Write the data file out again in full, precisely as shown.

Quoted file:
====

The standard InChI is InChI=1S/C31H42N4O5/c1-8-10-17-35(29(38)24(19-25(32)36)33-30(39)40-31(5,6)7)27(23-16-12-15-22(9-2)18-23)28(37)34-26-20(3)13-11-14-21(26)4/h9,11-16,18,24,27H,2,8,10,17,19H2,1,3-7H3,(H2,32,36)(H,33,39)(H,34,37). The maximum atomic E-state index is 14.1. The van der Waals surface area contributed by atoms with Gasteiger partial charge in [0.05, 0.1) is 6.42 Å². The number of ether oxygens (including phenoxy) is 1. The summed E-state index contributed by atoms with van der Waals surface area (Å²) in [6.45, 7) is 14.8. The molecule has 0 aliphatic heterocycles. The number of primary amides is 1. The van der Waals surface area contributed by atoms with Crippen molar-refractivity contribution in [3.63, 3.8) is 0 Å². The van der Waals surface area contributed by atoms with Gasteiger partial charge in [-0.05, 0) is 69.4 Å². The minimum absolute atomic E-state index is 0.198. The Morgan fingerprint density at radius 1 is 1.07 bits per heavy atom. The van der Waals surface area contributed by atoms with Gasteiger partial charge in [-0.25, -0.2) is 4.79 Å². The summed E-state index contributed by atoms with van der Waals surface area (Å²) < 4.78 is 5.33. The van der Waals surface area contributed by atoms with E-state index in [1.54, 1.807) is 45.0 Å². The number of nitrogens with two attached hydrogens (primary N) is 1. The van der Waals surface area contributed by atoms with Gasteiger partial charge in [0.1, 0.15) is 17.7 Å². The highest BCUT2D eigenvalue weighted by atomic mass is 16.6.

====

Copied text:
The standard InChI is InChI=1S/C31H42N4O5/c1-8-10-17-35(29(38)24(19-25(32)36)33-30(39)40-31(5,6)7)27(23-16-12-15-22(9-2)18-23)28(37)34-26-20(3)13-11-14-21(26)4/h9,11-16,18,24,27H,2,8,10,17,19H2,1,3-7H3,(H2,32,36)(H,33,39)(H,34,37). The maximum atomic E-state index is 14.1. The van der Waals surface area contributed by atoms with Gasteiger partial charge in [0.05, 0.1) is 6.42 Å². The number of ether oxygens (including phenoxy) is 1. The summed E-state index contributed by atoms with van der Waals surface area (Å²) in [6.45, 7) is 14.8. The molecule has 0 aliphatic heterocycles. The number of primary amides is 1. The van der Waals surface area contributed by atoms with Crippen molar-refractivity contribution in [3.63, 3.8) is 0 Å². The van der Waals surface area contributed by atoms with Gasteiger partial charge in [-0.05, 0) is 69.4 Å². The minimum absolute atomic E-state index is 0.198. The Morgan fingerprint density at radius 1 is 1.07 bits per heavy atom. The van der Waals surface area contributed by atoms with Gasteiger partial charge in [-0.25, -0.2) is 4.79 Å². The summed E-state index contributed by atoms with van der Waals surface area (Å²) < 4.78 is 5.33. The van der Waals surface area contributed by atoms with E-state index in [1.54, 1.807) is 45.0 Å². The number of nitrogens with two attached hydrogens (primary N) is 1. The van der Waals surface area contributed by atoms with Gasteiger partial charge in [0.1, 0.15) is 17.7 Å². The highest BCUT2D eigenvalue weighted by atomic mass is 16.6.